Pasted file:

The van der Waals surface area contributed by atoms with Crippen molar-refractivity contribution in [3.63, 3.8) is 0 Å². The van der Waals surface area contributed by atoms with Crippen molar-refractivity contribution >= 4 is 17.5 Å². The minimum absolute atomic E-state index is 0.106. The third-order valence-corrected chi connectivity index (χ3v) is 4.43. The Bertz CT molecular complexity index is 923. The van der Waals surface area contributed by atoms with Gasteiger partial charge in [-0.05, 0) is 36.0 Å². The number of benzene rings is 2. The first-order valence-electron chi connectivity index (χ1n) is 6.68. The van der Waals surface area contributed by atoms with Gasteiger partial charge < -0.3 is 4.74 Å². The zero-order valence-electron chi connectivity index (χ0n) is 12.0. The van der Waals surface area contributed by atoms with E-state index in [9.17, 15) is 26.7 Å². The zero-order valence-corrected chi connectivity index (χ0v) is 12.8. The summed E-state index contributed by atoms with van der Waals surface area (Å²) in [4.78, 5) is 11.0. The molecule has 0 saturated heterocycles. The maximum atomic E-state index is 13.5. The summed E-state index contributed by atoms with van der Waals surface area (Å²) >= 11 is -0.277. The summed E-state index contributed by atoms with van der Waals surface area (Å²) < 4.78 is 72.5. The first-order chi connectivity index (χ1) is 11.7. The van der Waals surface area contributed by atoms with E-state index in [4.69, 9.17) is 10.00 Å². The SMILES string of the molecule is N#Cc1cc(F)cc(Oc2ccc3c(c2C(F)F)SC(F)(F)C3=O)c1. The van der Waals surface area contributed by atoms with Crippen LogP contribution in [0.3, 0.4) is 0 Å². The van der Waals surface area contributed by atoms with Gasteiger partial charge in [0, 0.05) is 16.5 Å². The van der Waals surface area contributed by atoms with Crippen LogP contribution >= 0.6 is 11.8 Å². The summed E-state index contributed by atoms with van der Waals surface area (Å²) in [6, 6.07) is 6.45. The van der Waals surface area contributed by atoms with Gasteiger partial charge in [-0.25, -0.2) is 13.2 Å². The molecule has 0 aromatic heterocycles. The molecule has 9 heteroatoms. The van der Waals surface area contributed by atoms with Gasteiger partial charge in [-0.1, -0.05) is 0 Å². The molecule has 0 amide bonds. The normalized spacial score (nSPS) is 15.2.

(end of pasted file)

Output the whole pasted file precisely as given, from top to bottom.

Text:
The van der Waals surface area contributed by atoms with Crippen molar-refractivity contribution in [3.63, 3.8) is 0 Å². The van der Waals surface area contributed by atoms with Crippen molar-refractivity contribution >= 4 is 17.5 Å². The minimum absolute atomic E-state index is 0.106. The third-order valence-corrected chi connectivity index (χ3v) is 4.43. The Bertz CT molecular complexity index is 923. The van der Waals surface area contributed by atoms with Gasteiger partial charge in [-0.05, 0) is 36.0 Å². The number of benzene rings is 2. The first-order valence-electron chi connectivity index (χ1n) is 6.68. The van der Waals surface area contributed by atoms with Gasteiger partial charge < -0.3 is 4.74 Å². The zero-order valence-electron chi connectivity index (χ0n) is 12.0. The van der Waals surface area contributed by atoms with E-state index in [9.17, 15) is 26.7 Å². The zero-order valence-corrected chi connectivity index (χ0v) is 12.8. The summed E-state index contributed by atoms with van der Waals surface area (Å²) in [4.78, 5) is 11.0. The molecule has 0 saturated heterocycles. The maximum atomic E-state index is 13.5. The summed E-state index contributed by atoms with van der Waals surface area (Å²) >= 11 is -0.277. The summed E-state index contributed by atoms with van der Waals surface area (Å²) < 4.78 is 72.5. The first-order chi connectivity index (χ1) is 11.7. The van der Waals surface area contributed by atoms with E-state index in [4.69, 9.17) is 10.00 Å². The SMILES string of the molecule is N#Cc1cc(F)cc(Oc2ccc3c(c2C(F)F)SC(F)(F)C3=O)c1. The van der Waals surface area contributed by atoms with Crippen LogP contribution in [0.3, 0.4) is 0 Å². The van der Waals surface area contributed by atoms with Gasteiger partial charge in [0, 0.05) is 16.5 Å². The van der Waals surface area contributed by atoms with Crippen LogP contribution >= 0.6 is 11.8 Å². The summed E-state index contributed by atoms with van der Waals surface area (Å²) in [6, 6.07) is 6.45. The van der Waals surface area contributed by atoms with Gasteiger partial charge in [-0.25, -0.2) is 13.2 Å². The molecule has 0 aromatic heterocycles. The molecule has 9 heteroatoms. The van der Waals surface area contributed by atoms with Gasteiger partial charge in [-0.1, -0.05) is 0 Å². The molecule has 0 amide bonds. The normalized spacial score (nSPS) is 15.2.